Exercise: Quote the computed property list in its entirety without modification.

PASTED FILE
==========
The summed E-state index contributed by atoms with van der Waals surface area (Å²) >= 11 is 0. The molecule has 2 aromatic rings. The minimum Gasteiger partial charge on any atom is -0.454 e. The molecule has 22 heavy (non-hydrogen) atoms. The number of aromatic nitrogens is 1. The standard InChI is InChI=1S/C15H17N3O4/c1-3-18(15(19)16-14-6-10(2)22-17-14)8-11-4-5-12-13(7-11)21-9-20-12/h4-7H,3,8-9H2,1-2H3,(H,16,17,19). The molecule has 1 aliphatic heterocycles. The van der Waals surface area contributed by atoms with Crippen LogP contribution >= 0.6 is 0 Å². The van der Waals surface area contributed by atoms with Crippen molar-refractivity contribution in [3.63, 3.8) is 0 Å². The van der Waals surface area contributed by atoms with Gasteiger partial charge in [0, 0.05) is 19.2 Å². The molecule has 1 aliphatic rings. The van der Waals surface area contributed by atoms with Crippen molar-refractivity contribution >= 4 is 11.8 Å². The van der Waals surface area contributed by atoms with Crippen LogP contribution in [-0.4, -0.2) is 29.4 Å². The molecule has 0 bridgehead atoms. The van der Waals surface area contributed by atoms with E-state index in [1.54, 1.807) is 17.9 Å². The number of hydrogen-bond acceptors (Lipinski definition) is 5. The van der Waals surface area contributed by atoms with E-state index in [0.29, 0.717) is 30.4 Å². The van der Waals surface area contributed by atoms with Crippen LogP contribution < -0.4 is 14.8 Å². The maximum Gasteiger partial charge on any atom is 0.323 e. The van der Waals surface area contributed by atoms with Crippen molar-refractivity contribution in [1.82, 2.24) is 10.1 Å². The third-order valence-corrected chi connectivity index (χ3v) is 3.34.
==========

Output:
The summed E-state index contributed by atoms with van der Waals surface area (Å²) >= 11 is 0. The molecule has 2 aromatic rings. The minimum Gasteiger partial charge on any atom is -0.454 e. The molecule has 22 heavy (non-hydrogen) atoms. The number of aromatic nitrogens is 1. The standard InChI is InChI=1S/C15H17N3O4/c1-3-18(15(19)16-14-6-10(2)22-17-14)8-11-4-5-12-13(7-11)21-9-20-12/h4-7H,3,8-9H2,1-2H3,(H,16,17,19). The molecule has 1 aliphatic heterocycles. The van der Waals surface area contributed by atoms with Crippen LogP contribution >= 0.6 is 0 Å². The van der Waals surface area contributed by atoms with Crippen molar-refractivity contribution in [3.63, 3.8) is 0 Å². The van der Waals surface area contributed by atoms with Gasteiger partial charge in [0, 0.05) is 19.2 Å². The molecule has 1 aliphatic rings. The van der Waals surface area contributed by atoms with Crippen molar-refractivity contribution >= 4 is 11.8 Å². The van der Waals surface area contributed by atoms with Crippen LogP contribution in [-0.4, -0.2) is 29.4 Å². The molecule has 0 bridgehead atoms. The van der Waals surface area contributed by atoms with E-state index in [1.54, 1.807) is 17.9 Å². The number of hydrogen-bond acceptors (Lipinski definition) is 5. The van der Waals surface area contributed by atoms with E-state index in [0.29, 0.717) is 30.4 Å². The van der Waals surface area contributed by atoms with Crippen LogP contribution < -0.4 is 14.8 Å². The maximum Gasteiger partial charge on any atom is 0.323 e. The van der Waals surface area contributed by atoms with Crippen molar-refractivity contribution in [1.82, 2.24) is 10.1 Å². The third-order valence-corrected chi connectivity index (χ3v) is 3.34.